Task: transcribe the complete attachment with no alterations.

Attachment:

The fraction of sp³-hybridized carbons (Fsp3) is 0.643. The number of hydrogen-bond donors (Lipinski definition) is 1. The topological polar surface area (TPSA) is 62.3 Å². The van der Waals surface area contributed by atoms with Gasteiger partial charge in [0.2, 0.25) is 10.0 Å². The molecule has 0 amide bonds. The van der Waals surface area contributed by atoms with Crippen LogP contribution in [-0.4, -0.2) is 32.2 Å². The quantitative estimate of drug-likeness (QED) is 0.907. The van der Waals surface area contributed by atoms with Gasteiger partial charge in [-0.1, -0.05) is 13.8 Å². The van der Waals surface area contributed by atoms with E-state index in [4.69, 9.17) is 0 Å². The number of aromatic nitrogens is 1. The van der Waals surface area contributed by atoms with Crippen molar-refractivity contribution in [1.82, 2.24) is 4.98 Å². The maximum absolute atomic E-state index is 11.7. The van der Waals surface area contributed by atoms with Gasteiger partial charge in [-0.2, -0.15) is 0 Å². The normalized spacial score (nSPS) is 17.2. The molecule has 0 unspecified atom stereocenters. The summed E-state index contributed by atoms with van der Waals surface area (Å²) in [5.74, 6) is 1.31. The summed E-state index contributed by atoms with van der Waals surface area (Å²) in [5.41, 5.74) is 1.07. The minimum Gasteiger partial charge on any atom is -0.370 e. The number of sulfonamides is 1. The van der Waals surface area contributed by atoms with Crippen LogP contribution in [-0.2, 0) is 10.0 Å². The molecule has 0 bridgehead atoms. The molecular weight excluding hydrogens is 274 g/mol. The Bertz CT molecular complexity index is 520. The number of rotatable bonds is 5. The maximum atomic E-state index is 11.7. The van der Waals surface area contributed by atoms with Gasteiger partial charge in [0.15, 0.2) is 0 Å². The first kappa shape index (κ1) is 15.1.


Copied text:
The fraction of sp³-hybridized carbons (Fsp3) is 0.643. The number of hydrogen-bond donors (Lipinski definition) is 1. The topological polar surface area (TPSA) is 62.3 Å². The van der Waals surface area contributed by atoms with Gasteiger partial charge in [0.2, 0.25) is 10.0 Å². The molecule has 0 amide bonds. The van der Waals surface area contributed by atoms with Crippen LogP contribution in [-0.4, -0.2) is 32.2 Å². The quantitative estimate of drug-likeness (QED) is 0.907. The van der Waals surface area contributed by atoms with Gasteiger partial charge in [-0.1, -0.05) is 13.8 Å². The van der Waals surface area contributed by atoms with E-state index in [4.69, 9.17) is 0 Å². The number of aromatic nitrogens is 1. The van der Waals surface area contributed by atoms with Crippen molar-refractivity contribution in [1.82, 2.24) is 4.98 Å². The maximum absolute atomic E-state index is 11.7. The van der Waals surface area contributed by atoms with Gasteiger partial charge in [-0.2, -0.15) is 0 Å². The normalized spacial score (nSPS) is 17.2. The molecule has 0 unspecified atom stereocenters. The summed E-state index contributed by atoms with van der Waals surface area (Å²) in [5.74, 6) is 1.31. The summed E-state index contributed by atoms with van der Waals surface area (Å²) in [5.41, 5.74) is 1.07. The minimum Gasteiger partial charge on any atom is -0.370 e. The number of sulfonamides is 1. The van der Waals surface area contributed by atoms with Crippen LogP contribution in [-0.2, 0) is 10.0 Å². The molecule has 0 bridgehead atoms. The molecular weight excluding hydrogens is 274 g/mol. The Bertz CT molecular complexity index is 520. The number of rotatable bonds is 5. The maximum atomic E-state index is 11.7. The van der Waals surface area contributed by atoms with Gasteiger partial charge in [0.15, 0.2) is 0 Å². The first kappa shape index (κ1) is 15.1.